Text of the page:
Do you ever wonder why no matter how bad a film is there are always a couple of major critics who liked it? And how no matter how good a film is, some critics are not that impressed? I can find you just as many reputable reviews that tell you how horrible the acting was in You Will Meet a Tall Dark Stranger as there are reputable reviews which tell you how great the acting was. How can this be? Can’t professional film critics easily tell the difference between good acting and bad? Isn’t that why they are paid the big bucks?
When it comes to film critics, Woody Allen films are in a league of their own. Critics just love to talk about how derivative Woody’s recent films are, basically all telling the same story, a story Woody told better decades ago, when he made Husbands and Wives (one of my favourite Allen films). So most of Woody’s films of the past fifteen years have been panned by the critics (with the exception of Match Point, another one of my favourites, and Vicky Cristina Barcelona, which the critics liked more than I did). But almost invariably the critics pan these films because they were directed by Woody Allen, who has apparently lost his way, is bored, is just pumping out the same films over and over because he can or because he has to, etc. This does not impress me. As a lifelong Woody Allen fan, who has seen almost every one of his films, I can say that I have never seen a Woody Allen film I did not enjoy (including that bizarre Shadows and Fog and the messy Cassandra’s Dream). And every single one of the panned ‘derivative’ comedy dramas Woody has made in the past fifteen years is head and shoulders above the the average comedy drama made in those same years, many of which the critics liked better. For me, the critically-acclaimed The Hangover cannot begin to match the worst of Woody’s films. Sure, Woody Allen films are not for everyone (especially those who like today’s excuses for comedy dramas), but I wish the critics, who can’t even tell if Woody’s actors are doing a great or horrible job, would get off his back and let the master do his job, which will always mean a mixture of failures and successes.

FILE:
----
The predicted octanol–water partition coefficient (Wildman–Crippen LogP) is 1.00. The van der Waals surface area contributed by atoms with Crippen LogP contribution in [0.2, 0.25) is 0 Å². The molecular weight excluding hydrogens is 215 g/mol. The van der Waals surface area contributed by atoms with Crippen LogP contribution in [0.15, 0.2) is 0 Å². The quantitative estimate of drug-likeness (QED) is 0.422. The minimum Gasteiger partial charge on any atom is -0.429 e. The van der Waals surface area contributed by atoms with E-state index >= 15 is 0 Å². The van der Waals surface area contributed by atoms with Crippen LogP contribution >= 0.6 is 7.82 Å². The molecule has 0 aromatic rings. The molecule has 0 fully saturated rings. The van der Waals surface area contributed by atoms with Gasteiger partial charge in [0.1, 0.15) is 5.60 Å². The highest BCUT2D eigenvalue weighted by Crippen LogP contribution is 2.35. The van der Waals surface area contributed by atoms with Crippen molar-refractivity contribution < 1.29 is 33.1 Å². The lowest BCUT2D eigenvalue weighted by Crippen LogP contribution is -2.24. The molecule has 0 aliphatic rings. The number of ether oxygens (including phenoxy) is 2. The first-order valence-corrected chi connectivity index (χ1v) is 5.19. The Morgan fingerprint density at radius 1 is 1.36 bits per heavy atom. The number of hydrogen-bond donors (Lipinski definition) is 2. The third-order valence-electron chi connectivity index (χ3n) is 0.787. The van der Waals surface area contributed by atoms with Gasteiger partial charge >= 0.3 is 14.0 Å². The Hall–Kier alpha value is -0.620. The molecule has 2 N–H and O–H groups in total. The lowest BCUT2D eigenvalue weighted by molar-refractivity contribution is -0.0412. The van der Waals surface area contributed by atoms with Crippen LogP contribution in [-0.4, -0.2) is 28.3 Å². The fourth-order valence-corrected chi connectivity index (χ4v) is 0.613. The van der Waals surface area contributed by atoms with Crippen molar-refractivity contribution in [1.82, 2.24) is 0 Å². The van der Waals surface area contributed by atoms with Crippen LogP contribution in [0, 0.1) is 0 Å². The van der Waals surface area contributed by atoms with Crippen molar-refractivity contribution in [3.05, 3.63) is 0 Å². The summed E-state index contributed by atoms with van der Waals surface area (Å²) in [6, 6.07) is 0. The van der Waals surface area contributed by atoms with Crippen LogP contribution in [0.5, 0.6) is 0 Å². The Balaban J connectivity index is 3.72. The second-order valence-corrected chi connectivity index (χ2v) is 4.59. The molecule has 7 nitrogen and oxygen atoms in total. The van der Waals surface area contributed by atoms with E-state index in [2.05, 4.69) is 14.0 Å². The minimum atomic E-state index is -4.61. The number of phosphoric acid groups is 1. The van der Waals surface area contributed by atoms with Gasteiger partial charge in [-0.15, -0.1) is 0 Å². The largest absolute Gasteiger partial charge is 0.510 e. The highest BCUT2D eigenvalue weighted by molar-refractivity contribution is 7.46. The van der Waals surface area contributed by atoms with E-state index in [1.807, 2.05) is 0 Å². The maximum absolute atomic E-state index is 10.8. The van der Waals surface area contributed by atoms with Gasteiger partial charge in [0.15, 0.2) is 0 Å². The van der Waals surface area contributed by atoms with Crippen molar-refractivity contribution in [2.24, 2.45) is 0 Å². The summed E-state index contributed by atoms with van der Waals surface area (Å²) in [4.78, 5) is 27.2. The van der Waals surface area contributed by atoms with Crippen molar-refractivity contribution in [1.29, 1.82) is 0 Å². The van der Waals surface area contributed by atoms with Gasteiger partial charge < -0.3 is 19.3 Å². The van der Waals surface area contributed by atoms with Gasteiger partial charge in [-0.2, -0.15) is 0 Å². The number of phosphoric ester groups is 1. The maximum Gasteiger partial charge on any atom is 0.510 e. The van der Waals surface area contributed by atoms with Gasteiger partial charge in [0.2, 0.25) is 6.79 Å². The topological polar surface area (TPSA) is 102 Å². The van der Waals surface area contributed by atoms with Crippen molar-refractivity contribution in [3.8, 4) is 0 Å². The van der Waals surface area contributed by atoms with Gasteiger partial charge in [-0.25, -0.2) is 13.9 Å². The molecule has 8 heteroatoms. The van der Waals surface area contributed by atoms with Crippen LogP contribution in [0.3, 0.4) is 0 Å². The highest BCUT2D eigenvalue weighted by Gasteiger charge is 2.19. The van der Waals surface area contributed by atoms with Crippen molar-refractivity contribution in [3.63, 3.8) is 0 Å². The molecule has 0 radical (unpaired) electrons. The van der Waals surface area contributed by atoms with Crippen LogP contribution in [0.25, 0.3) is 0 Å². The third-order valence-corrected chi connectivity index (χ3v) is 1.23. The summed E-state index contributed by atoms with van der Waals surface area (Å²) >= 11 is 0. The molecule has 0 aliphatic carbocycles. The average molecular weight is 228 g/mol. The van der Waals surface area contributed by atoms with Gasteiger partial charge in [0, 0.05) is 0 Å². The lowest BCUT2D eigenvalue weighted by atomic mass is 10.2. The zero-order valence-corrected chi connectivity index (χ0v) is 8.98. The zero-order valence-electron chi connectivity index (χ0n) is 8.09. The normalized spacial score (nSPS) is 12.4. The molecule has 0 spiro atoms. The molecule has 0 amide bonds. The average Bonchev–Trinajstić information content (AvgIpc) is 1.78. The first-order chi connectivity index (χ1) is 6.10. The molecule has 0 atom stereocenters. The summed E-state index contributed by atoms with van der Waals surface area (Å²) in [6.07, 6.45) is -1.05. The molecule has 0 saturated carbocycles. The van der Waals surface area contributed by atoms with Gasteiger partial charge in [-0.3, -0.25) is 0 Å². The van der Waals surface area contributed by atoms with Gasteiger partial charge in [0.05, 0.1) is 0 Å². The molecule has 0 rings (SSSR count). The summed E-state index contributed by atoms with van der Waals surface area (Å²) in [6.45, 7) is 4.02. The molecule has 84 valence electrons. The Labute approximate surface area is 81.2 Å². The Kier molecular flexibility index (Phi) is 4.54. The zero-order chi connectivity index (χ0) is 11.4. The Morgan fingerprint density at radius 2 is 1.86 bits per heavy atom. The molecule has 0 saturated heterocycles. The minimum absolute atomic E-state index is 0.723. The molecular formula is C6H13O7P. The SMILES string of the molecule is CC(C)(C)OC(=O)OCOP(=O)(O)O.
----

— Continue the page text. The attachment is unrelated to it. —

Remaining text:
Okay, that’s my rant for the day. You Will Meet a Tall Dark Stranger (which I will hereafter refer to as Stranger) is Allen’s latest typical derivative comedy drama. It takes place in London (which in an Allen film always seems to remind me of New York City) and concerns a thirty-something couple and her parents. All four of these people are unhappy and think about life married to someone else. In one case, we even get to see what that looks like. And in one particularly brilliant scene, the theme of ‘the grass is always greener’ is summed up beautifully. But the pursuit of happiness and the greener grass does not work out well for three of the four people involved. In fact, they only become more miserable and no doubt wish they could go back to what they once had. In my opinion, these four stories are told very well and are full of humour and irony. Sure, I prefer Mike Leigh’s England, with his stories at the lower end of the social ladder, but this is still good filmmaking.
As for the acting? I thought Gemma Jones was magnificent, as always. Anthony Hopkins and Naomi Watts also did very well, in my opinion. The only weak link was Josh Brolin, who was a good casting choice for the role but couldn’t quite pull it off. The supporting actors were more than adequate. As was the cinematography.
I was planning to give Stranger *** but realized that this was only because almost no reputable critic gave it more than that. It’s not easy to go out on a limb and say you like a film that all your favourite critics have panned. You can’t help but feel you must be missing something. But darn it, I really enjoyed You Will Meet a Tall Dark Stranger and I’m going to give it ***+. So there! My mug is up and I hope Woody still has a few more films up his sleeve.